Billionaire Obama Supporter Demands Double Minimum Wage On Limousine Liberal Bloomberg’s Web Page
Would you pay more for something than you had to? Nick Hanauer thinks you should. But don’t worry: it’s for your own good.
Hanauer is the founder of a venture capital firm called Second Avenue Partners, and recently published an editorial on Bloomberg.com titled “The Capitalist’s Case for A $15 Minimum Wage”:
“The fundamental law of capitalism is that if workers have no money, businesses have no customers. That’s why the extreme, and widening, wealth gap in our economy presents not just a moral challenge, but an economic one, too. In a capitalist system, rising inequality creates a death spiral of falling demand that ultimately takes everyone down. Low-wage jobs are fast replacing middle-class ones in the U.S. economy… Policy makers debate incremental changes for arresting this vicious cycle. But perhaps the most powerful and elegant antidote is sitting right before us: a spike in the federal minimum wage to $15 an hour.”
Yes, it is a “fundamental law of capitalism” that “if workers have no money, businesses have no customers.” That is precisely why free market economies have been engines for growing a middle class and raising the standard of living for everyone. If we are now seeing the middle class dwindle, this is because of a return to mercantilist interventions in the economy—probably via fiat currencies and the Federal Reserve banking cartels.
But problems hurting the economy need to be fixed, not “compensated for.” Neither punitive taxing nor wage laws are going to correct the damage: they will simply add to it. Specifically, a $15 an hour wage hike will mean immediate layoffs and many businesses going bankrupt.
We know Hanauer already knows this. He certainly wouldn’t invest more money in a startup than he expected in return, and he certainly wouldn’t voluntarily pay more than the market rate for the businesses he flips. So why would he expect smaller business to pay more for labor than the market will naturally bear?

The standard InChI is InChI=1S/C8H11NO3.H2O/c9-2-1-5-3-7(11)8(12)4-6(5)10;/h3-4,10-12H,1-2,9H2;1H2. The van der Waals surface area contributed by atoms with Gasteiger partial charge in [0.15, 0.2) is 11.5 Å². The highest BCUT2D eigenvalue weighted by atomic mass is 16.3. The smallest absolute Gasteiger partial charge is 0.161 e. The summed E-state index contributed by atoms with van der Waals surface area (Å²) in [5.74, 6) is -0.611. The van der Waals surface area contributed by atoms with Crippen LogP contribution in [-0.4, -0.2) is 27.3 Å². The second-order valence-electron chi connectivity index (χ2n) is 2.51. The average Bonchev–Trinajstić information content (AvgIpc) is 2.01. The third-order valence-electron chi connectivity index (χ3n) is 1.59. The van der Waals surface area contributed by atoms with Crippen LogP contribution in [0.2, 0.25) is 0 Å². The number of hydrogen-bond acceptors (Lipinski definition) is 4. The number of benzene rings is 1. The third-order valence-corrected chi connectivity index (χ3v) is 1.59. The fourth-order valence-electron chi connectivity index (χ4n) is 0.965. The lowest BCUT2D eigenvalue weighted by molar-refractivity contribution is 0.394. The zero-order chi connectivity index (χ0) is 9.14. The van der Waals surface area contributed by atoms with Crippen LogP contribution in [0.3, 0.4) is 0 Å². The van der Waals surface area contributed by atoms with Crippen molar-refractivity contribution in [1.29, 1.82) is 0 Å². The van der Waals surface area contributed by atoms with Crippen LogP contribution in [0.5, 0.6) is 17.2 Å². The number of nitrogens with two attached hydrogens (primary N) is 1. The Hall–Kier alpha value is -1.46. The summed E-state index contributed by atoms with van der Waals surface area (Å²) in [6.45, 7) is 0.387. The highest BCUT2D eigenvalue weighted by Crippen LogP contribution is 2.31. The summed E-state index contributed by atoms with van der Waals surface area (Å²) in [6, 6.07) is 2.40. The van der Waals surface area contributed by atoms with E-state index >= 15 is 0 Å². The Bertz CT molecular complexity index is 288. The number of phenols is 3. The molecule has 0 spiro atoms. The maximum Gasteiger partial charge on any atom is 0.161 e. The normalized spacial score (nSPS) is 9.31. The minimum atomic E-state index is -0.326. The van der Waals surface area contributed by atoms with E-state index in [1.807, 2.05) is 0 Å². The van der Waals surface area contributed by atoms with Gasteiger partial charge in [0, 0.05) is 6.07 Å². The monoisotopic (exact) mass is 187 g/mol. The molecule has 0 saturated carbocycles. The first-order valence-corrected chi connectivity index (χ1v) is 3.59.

Imagine a “Minimum Investment Law” that demanded no one invest in a start up less than a certain amount. This would mean that some number of startups (depending on how high the minimum that is set) would never attract investors. Likewise, youth employment is especially hit (as it was by the raising of the minimum wage in 2009), as employers prefer to hire either no one or else more experienced workers at the higher rate.
And if Hanauer’s idea would work, why stop at $15? By his logic the legislature could open the floodgates of prosperity by imposing a $100/hour minimum wage law. To deny the obvious destructiveness of his idea, Hanauer invokes “the research of economists David Card and Alan Krueger.” Their study was flawed and has been refuted. Simply citing one study because you like what it says does not constitute persuasive reasoning.
The lesson here is that just because a person is a successful investor does not mean he knows anything about economics or how to help the economy. Too often, business people proscribing economic fixes believe that the virtues of the market stop at the edge of their own business.
Mark Horne has been studying the intersection of ethics and the economy since high school. He was raised in Liberia, West Africa and Kwajalein, Marshall Islands, as well as on the Atlantic coast of Florida. He graduated from Houghton College in 1989 and from Covenant Theological Seminary in 1998. He was ordained in the Presbyterian Church in America and has pastored churches in Washington state and Oklahoma, as well as serving as an assistant pastor in St. Louis.